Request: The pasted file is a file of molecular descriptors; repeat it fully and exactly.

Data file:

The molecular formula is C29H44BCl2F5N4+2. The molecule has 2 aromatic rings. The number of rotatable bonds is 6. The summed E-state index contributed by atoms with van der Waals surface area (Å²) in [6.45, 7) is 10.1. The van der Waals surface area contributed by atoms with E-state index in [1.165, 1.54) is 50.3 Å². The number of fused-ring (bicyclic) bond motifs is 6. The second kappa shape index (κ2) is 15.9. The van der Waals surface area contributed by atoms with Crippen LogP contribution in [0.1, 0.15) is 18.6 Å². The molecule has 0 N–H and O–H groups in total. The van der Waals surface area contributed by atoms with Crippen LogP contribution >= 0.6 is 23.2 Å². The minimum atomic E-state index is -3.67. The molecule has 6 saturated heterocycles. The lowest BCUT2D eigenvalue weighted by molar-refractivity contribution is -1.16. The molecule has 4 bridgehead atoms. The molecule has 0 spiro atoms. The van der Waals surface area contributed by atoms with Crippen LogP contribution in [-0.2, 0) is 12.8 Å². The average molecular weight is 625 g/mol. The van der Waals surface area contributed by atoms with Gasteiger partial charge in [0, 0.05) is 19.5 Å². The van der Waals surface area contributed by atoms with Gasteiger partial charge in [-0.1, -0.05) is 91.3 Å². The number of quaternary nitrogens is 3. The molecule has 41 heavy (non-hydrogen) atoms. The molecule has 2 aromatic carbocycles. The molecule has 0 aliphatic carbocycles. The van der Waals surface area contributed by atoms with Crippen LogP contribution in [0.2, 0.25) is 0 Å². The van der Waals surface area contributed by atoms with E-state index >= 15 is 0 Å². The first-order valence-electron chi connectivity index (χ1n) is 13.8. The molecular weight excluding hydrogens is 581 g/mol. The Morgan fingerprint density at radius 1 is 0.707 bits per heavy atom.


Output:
The molecular formula is C29H44BCl2F5N4+2. The molecule has 2 aromatic rings. The number of rotatable bonds is 6. The summed E-state index contributed by atoms with van der Waals surface area (Å²) in [6.45, 7) is 10.1. The van der Waals surface area contributed by atoms with E-state index in [1.165, 1.54) is 50.3 Å². The number of fused-ring (bicyclic) bond motifs is 6. The second kappa shape index (κ2) is 15.9. The van der Waals surface area contributed by atoms with Crippen LogP contribution in [0.1, 0.15) is 18.6 Å². The molecule has 0 N–H and O–H groups in total. The van der Waals surface area contributed by atoms with Crippen LogP contribution >= 0.6 is 23.2 Å². The minimum atomic E-state index is -3.67. The molecule has 6 saturated heterocycles. The lowest BCUT2D eigenvalue weighted by molar-refractivity contribution is -1.16. The molecule has 4 bridgehead atoms. The molecule has 0 spiro atoms. The van der Waals surface area contributed by atoms with Crippen LogP contribution in [-0.2, 0) is 12.8 Å². The average molecular weight is 625 g/mol. The van der Waals surface area contributed by atoms with Gasteiger partial charge in [0, 0.05) is 19.5 Å². The van der Waals surface area contributed by atoms with Gasteiger partial charge in [-0.1, -0.05) is 91.3 Å². The number of quaternary nitrogens is 3. The molecule has 41 heavy (non-hydrogen) atoms. The molecule has 2 aromatic carbocycles. The molecule has 0 aliphatic carbocycles. The van der Waals surface area contributed by atoms with Crippen LogP contribution in [0.2, 0.25) is 0 Å². The van der Waals surface area contributed by atoms with E-state index >= 15 is 0 Å². The first-order valence-electron chi connectivity index (χ1n) is 13.8. The molecular weight excluding hydrogens is 581 g/mol. The Morgan fingerprint density at radius 1 is 0.707 bits per heavy atom.